Indoctrination Theories, Gender Lessons and Hadiya’s Silence: How the Love Jihad Hearing Unfolded in SC
The proceedings began around 3pm. Hadiya, dressed in a red abaya, stood calm and silent, waiting for her turn to speak. It turned out to be a long wait.
File photo of Hadiya, whose marriage to a Muslim man was annulled by the Kerala High Court last year.
New Delhi: Around 2.50 pm on Monday, Hadiya - the woman at the centre of the Love Jihad storm - entered a packed courtroom number 1 in the Supreme Court.
All eyes followed her as she gingerly walked to the front and stopped just a few metres away from where the three-judge bench of CJI Dipak Misra and Justices AM Khanwilkar and DY Chandrachud was sitting.
The proceedings began 10 minutes later. Hadiya, dressed in a red abaya, stood calm and silent, waiting for her turn to speak. It would be a long wait.
Her father Asokan’s lawyer, Shyam Diwan, started the arguments by pressing for an in camera hearing. His claims on the larger issue of indoctrination and “well -oiled machinery” behind conversions in Kerala were backed by Additional Solicitor General Maninder Singh, who was appearing for the National Investigative Agency.
Singh put forth a fresh petition, which said that NIA “findings could destroy the very basis of the marriage between Shafin and Hadiya” and said such indoctrination was “neuro-linguistic programming.”
Asokan’s lawyer wanted the court to consider the findings before speaking to 25-year-old Hadiya. This was vehemently opposed by Kapil Sibal, who was appearing for Hadiya’s husband Shefin Jahan.
“Instead of asking this adult woman what she wants, we are looking at the venom which has filled news channels and Facebook. My Lordship, only the views of the woman matter. Nothing else,” Sibal argued.
By then, close to 45 minutes had passed and Hadiya continued to stand as a mute spectator while the courtroom drama unfolded in front of her eyes.
Singh and Diwan countered Sibal and tried to punch holes into the marriage. They laid emphasis on larger issue of conversion in Kerala. Sibal, on the other hand, raised the question about personal autonomy of an individual.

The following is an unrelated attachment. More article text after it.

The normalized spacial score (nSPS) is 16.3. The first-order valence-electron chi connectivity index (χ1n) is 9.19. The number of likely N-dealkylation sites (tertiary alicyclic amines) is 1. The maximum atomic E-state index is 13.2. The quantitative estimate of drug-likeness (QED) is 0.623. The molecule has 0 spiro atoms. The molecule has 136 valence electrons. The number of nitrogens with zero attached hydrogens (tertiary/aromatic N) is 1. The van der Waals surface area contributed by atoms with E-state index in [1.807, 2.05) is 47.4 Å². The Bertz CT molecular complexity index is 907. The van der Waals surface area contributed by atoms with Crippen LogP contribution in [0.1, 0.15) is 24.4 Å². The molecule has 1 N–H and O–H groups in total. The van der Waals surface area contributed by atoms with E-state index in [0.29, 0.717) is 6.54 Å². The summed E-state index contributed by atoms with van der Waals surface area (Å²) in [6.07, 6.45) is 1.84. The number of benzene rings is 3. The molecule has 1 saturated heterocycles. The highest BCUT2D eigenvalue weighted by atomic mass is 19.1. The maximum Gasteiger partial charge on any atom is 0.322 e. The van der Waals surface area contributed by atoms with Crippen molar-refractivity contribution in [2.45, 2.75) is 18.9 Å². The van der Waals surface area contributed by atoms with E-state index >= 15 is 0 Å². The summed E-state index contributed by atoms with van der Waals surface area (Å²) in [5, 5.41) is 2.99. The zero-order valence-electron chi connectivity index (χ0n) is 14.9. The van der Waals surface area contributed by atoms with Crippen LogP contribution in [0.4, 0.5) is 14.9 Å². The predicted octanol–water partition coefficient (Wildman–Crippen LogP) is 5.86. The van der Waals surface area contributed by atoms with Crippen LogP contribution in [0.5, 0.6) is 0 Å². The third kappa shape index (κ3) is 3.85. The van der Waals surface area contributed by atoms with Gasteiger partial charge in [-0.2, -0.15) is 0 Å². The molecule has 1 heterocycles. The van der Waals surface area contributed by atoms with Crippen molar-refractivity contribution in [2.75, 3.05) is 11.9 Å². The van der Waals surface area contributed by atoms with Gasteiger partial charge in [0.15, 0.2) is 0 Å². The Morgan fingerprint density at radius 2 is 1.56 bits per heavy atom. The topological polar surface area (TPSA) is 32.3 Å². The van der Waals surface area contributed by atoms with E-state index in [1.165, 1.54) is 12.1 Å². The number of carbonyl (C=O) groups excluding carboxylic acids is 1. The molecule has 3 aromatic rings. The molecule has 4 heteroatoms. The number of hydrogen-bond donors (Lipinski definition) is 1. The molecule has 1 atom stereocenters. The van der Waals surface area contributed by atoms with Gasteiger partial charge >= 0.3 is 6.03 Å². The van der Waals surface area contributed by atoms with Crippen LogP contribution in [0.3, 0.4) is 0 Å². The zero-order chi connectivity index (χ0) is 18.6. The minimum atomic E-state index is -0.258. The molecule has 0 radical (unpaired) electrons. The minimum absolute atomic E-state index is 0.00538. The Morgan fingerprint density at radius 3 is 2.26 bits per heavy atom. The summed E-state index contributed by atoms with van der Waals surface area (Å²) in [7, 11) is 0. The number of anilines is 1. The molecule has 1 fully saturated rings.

The back and forth continued and another half hour passed. The NIA and Hadiya’s father pressed the bench to delay the hearing.
Justice Misra finally said the court would hear the matter on Tuesday. This elicited a protest from Sibal. “That’s not fair. The lady is here because you asked her to be here!”
A few minutes later, an upset Indira Jaising got up. “This is ridiculous and unfair. If this was a man standing here, things would have been different,” she said. Justice Misra interfered and said there was no question of gender issues and it was unnecessary for her to being this up.
The clock struck 4:30pm, signalling that just half an hour was left before the courts got closed for the day. Hadiya continued to remain silent.
Soon after Jaising’s statement, PV Dinesh, appearing for the Kerala Women’s Commission, said it was unfair for the court to keep a woman standing for hours and talk about her mental condition while that person stood in front of them.
Now, only 15 were left and Hadiya continued to stand silently, the same way she did when she walked in almost 2 hours ago.
Finally, Hadiya was called to share her side of the story.
“I want my freedom,” she said, when she finally got the chance.
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